Epigenetic modifications of the human β-globin locus: new therapeutic targets for haemoglobin disorders

Research area

 |  epigenetics


 |  epigenetics, RNA interference, CRISPR/Cas9 genome editing


 |  PhD/Doctorate, Honours, Masters

Project description

Haemoglobin disorders, such as sickle cell disease and β-thalassaemia are the result of mutations in the adult β-globin gene. When these disorders are co-inherited with hereditary persistence of fetal haemoglobin, (high levels of γ-globin gene expression in adult life) the disease phenotype is much reduced. Understanding the mechanism of γ-globin globin gene regulation through development has been the subject of intense investigation for many years. These studies led to an appreciation of the role of epigenetic modifications such as DNA methylation and histone acetylation in globin gene expression and regulation. Networks of regulatory proteins interact with epigenetic complexes to regulate DNA accessibility and histone modifications, thereby determining appropriate patterns of globin gene expression, giving rise to several developmental stage-specific hemoglobin variants.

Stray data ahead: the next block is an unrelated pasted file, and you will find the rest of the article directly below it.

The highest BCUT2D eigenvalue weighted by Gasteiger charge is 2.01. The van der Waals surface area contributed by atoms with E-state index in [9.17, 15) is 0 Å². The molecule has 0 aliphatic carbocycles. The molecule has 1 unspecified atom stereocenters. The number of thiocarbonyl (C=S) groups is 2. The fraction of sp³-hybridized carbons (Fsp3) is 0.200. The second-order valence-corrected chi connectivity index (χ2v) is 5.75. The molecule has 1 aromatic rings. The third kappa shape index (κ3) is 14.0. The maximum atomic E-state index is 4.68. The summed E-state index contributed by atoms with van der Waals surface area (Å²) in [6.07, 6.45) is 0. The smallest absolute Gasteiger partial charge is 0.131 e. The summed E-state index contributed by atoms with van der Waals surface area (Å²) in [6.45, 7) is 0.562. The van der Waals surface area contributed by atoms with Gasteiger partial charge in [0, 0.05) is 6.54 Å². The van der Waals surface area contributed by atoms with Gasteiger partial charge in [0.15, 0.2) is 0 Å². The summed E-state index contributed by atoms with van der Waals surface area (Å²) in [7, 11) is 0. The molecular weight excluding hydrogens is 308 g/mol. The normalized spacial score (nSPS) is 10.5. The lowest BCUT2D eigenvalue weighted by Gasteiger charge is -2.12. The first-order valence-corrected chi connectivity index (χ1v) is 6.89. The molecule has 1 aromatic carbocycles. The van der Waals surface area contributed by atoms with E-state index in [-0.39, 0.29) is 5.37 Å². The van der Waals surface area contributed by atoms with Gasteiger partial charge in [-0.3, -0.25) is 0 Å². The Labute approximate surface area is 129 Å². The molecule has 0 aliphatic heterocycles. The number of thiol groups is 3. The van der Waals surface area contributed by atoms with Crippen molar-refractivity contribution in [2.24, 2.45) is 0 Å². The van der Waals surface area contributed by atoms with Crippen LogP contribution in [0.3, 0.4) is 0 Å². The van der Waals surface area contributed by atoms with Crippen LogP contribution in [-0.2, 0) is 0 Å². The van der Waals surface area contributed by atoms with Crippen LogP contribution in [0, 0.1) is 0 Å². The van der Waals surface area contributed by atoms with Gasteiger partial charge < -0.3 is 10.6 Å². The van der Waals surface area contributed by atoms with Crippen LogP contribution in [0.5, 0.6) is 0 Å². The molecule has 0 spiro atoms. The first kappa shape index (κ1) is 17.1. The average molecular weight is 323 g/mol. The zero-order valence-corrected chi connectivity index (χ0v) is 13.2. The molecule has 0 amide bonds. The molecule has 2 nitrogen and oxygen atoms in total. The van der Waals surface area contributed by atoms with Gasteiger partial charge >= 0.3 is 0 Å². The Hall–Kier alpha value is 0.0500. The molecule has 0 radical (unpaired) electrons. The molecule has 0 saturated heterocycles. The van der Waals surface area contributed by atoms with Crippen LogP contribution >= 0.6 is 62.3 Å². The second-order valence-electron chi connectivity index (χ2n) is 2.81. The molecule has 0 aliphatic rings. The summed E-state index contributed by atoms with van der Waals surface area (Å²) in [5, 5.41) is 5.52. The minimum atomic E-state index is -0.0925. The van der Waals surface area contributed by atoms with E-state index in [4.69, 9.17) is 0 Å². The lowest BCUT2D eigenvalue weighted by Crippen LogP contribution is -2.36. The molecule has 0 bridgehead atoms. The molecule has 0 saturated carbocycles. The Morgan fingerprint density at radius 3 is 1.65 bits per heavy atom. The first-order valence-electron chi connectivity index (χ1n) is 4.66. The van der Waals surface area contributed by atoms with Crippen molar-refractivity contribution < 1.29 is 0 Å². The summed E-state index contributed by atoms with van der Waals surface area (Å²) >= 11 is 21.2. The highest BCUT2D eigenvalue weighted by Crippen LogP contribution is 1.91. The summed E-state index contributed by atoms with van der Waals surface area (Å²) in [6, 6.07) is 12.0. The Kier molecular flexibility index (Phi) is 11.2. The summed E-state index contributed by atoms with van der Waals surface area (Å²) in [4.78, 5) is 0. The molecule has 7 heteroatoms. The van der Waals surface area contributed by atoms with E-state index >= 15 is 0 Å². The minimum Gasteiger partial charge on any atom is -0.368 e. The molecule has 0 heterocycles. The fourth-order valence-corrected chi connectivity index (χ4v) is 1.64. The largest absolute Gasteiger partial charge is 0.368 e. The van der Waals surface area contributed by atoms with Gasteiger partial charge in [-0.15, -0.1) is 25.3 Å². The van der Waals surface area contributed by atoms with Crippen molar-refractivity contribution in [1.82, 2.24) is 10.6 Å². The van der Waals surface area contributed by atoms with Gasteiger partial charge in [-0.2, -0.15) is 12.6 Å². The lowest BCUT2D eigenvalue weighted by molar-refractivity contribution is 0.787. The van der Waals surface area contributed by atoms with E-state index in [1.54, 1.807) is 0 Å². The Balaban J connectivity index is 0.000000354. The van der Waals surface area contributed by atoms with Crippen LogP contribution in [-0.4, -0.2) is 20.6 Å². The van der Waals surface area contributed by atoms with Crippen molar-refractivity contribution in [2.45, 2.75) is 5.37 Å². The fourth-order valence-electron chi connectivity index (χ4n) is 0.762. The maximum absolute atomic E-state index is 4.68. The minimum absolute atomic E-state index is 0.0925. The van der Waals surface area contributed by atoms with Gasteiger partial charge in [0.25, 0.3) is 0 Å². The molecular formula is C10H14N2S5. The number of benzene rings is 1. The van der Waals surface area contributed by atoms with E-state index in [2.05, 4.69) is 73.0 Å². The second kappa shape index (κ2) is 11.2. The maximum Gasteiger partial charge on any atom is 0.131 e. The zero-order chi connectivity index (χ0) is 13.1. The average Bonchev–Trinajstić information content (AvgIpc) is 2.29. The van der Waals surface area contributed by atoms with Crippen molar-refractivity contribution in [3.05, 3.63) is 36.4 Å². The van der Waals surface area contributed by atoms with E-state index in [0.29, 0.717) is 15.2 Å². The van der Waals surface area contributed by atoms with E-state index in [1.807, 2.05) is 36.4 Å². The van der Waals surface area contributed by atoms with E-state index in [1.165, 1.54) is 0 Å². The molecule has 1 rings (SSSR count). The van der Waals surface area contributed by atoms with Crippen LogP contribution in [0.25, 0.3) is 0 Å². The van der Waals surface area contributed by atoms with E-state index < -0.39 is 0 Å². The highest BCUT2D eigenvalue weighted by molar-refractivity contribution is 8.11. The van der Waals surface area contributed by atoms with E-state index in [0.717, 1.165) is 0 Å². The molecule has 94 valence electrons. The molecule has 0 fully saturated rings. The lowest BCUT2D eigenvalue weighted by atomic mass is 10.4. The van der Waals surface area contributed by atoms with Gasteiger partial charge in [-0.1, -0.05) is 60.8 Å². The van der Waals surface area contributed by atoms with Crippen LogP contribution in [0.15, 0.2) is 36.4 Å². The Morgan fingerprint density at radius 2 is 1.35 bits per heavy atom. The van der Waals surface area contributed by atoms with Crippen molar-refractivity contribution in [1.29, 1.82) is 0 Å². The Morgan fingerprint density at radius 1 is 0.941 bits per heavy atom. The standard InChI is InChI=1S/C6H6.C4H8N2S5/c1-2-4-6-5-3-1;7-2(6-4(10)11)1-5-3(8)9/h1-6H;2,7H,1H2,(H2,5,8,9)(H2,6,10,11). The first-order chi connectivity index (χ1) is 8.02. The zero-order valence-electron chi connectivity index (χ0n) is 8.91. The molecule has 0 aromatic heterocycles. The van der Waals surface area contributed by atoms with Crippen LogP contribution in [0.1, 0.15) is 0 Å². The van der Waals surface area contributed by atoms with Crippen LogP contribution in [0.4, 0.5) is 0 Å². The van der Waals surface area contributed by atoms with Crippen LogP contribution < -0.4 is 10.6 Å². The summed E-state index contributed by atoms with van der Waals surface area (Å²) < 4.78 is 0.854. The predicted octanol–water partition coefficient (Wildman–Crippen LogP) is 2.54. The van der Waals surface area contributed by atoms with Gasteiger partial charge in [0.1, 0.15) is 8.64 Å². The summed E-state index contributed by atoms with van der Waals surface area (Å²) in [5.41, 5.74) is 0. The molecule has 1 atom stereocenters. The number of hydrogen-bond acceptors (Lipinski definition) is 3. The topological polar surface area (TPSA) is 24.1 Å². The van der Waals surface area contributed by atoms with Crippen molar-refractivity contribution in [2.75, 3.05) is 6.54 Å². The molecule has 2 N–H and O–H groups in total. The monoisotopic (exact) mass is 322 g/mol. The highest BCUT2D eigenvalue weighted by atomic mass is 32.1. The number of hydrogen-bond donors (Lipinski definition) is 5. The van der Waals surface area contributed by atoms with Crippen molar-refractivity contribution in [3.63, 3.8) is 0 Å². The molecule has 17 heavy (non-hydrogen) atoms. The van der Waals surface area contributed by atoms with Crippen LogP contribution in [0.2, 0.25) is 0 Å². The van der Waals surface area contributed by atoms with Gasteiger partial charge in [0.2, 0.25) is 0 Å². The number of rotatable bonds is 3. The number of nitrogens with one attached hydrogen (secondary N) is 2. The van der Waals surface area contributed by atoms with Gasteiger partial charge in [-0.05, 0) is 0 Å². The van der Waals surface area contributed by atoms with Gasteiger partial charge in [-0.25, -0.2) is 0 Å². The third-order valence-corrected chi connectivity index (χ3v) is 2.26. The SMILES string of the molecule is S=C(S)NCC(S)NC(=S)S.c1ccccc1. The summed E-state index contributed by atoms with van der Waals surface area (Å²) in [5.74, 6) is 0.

This study will investigate the potential impact of epigenetic regulators on globin gene expression. Functional genomic screening strategies will be performed using RNA interference (RNAi) or CRISPR/Cas9 genome editing to either suppress or knockout the expression of specific epigenetic regulators in erythroid cells modified to express fluorescent reporter genes under the control of the γ-globin promoter. Further studies will also be conducted in vivo using unique humanised β-thalassaemia mouse models. Positive outcomes of such studies could pave the way for better treatment strategies for sickle cell anaemia and β-thalassaemia patients by targeting epigenetic regulators to increase fetal globin expression.